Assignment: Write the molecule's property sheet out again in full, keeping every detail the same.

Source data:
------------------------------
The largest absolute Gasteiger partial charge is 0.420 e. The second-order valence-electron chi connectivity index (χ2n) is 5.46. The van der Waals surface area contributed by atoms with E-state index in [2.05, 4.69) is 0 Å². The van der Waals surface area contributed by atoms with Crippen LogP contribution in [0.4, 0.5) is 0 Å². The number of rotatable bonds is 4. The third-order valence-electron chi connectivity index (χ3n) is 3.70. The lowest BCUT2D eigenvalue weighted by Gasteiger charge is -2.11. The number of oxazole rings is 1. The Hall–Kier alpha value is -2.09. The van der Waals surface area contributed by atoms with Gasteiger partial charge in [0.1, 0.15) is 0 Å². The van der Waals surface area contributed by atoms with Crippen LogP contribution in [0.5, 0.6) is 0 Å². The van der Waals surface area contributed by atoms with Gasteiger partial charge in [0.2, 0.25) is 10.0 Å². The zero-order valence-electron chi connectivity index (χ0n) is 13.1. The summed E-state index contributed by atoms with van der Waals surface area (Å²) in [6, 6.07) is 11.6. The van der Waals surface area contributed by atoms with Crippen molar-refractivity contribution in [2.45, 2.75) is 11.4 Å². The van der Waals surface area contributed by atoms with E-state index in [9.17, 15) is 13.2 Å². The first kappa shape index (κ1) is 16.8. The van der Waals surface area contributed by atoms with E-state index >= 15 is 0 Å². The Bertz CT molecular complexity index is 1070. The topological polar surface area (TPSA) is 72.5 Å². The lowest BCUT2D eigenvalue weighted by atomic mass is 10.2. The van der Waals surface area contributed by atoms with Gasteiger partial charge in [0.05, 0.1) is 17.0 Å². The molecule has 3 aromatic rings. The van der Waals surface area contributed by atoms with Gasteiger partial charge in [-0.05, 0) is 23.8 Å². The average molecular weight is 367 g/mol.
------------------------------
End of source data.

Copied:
The largest absolute Gasteiger partial charge is 0.420 e. The second-order valence-electron chi connectivity index (χ2n) is 5.46. The van der Waals surface area contributed by atoms with E-state index in [2.05, 4.69) is 0 Å². The van der Waals surface area contributed by atoms with Crippen LogP contribution in [0.4, 0.5) is 0 Å². The number of rotatable bonds is 4. The third-order valence-electron chi connectivity index (χ3n) is 3.70. The lowest BCUT2D eigenvalue weighted by Gasteiger charge is -2.11. The number of oxazole rings is 1. The Hall–Kier alpha value is -2.09. The van der Waals surface area contributed by atoms with Gasteiger partial charge in [0.1, 0.15) is 0 Å². The van der Waals surface area contributed by atoms with Crippen LogP contribution in [0.5, 0.6) is 0 Å². The van der Waals surface area contributed by atoms with Gasteiger partial charge in [0.2, 0.25) is 10.0 Å². The zero-order valence-electron chi connectivity index (χ0n) is 13.1. The summed E-state index contributed by atoms with van der Waals surface area (Å²) in [6, 6.07) is 11.6. The van der Waals surface area contributed by atoms with Crippen molar-refractivity contribution in [2.45, 2.75) is 11.4 Å². The van der Waals surface area contributed by atoms with E-state index in [9.17, 15) is 13.2 Å². The first kappa shape index (κ1) is 16.8. The van der Waals surface area contributed by atoms with E-state index >= 15 is 0 Å². The Bertz CT molecular complexity index is 1070. The topological polar surface area (TPSA) is 72.5 Å². The lowest BCUT2D eigenvalue weighted by atomic mass is 10.2. The van der Waals surface area contributed by atoms with Gasteiger partial charge in [0.05, 0.1) is 17.0 Å². The molecule has 3 aromatic rings. The van der Waals surface area contributed by atoms with Gasteiger partial charge in [-0.05, 0) is 23.8 Å². The average molecular weight is 367 g/mol.